Recognised as one of the hallmarks of cancer, local cancer cell invasion is a complex multiscale process that combines the secretion of matrix-degrading enzymes with a series of altered key cell processes (such as abnormal cell proliferation and changes in cell–cell and cell–matrix adhesion leading to enhanced migration) to degrade important components of the surrounding extracellular matrix (ECM) and this way spread further in the human tissue. In order to gain a deeper understanding of the invasion process, we pay special attention to the interacting dynamics between the cancer cell population and various constituents of the surrounding tumour microenvironment. To that end, we consider the key role that ECM plays within the human body tissue, and in particular we focus on the special contribution of its fibrous proteins components, such as collagen and fibronectin, which play an important part in cell proliferation and migration. In this work, we consider the two-scale dynamic cross-talk between cancer cells and a two-component ECM (consisting of both a fibre and a non-fibre phase). To that end, we incorporate the interlinked two-scale dynamics of cell–ECM interactions within the tumour support that contributes simultaneously both to cell adhesion and to the dynamic rearrangement and restructuring of the ECM fibres. Furthermore, this is embedded within a multiscale moving boundary approach for the invading cancer cell population, in the presence of cell adhesion at the tissue scale and cell-scale fibre redistribution activity and leading edge matrix-degrading enzyme molecular proteolytic processes. The overall modelling framework will be accompanied by computational results that will explore the impact on cancer invasion patterns of different levels of cell adhesion in conjunction with the continuous ECM fibres rearrangement.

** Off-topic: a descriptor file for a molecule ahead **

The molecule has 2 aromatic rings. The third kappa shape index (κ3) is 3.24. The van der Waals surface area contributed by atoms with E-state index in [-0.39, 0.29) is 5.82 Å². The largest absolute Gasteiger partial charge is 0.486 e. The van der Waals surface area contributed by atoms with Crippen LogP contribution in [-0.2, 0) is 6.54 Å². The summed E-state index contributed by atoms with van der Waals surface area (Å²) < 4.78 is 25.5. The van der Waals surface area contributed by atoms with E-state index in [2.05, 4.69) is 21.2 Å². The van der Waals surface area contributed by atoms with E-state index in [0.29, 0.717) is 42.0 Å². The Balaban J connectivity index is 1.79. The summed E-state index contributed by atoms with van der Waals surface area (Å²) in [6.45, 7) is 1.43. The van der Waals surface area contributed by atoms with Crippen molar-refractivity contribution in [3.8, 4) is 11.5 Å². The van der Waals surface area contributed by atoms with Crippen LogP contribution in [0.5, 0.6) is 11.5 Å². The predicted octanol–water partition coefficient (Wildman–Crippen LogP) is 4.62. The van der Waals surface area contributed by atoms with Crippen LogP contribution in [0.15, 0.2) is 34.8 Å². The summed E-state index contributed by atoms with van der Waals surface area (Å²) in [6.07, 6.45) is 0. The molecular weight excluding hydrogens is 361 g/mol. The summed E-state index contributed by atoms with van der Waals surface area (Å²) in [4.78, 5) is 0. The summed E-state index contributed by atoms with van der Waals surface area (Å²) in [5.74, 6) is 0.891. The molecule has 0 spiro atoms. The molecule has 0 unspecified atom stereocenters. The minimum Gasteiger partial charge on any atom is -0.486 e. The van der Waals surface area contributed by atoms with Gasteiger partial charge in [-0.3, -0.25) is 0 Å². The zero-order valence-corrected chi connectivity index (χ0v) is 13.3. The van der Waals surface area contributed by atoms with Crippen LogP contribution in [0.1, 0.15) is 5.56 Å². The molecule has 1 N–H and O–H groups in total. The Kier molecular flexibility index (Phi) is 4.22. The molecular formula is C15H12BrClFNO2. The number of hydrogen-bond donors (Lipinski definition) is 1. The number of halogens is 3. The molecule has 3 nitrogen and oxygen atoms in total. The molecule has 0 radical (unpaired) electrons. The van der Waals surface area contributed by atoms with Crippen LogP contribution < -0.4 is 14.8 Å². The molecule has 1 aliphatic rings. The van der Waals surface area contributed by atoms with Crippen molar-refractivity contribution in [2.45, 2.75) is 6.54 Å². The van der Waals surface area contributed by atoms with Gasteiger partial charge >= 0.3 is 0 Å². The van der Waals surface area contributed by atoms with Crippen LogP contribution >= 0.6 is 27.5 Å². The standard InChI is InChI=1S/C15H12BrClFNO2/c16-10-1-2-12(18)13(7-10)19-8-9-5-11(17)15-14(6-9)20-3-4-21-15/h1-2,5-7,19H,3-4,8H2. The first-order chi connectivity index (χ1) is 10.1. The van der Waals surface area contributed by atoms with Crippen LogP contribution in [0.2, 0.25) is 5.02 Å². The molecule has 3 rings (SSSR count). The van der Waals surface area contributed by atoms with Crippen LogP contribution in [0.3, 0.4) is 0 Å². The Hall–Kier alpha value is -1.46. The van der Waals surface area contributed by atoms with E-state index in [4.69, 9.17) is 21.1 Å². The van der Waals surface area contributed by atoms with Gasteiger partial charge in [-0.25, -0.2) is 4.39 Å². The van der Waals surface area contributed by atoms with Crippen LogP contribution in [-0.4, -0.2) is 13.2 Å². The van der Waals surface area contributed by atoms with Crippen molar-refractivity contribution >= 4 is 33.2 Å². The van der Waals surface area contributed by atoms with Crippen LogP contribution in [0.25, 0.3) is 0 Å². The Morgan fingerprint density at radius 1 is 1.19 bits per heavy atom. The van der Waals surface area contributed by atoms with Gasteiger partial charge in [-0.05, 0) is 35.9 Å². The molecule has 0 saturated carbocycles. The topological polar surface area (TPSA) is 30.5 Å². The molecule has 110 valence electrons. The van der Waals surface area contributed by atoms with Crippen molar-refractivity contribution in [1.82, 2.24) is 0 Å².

- Cancer invasion
- Cell adhesion
- Computational modelling
- Multiscale modelling
Multiscale modelling of cancer invasion: the role of dynamic fibre redistribution and matrix-degrading enzymes in tumour progressionAuthor: Shuttleworth, R., 2019
Student thesis: Doctoral Thesis › Doctor of Philosophy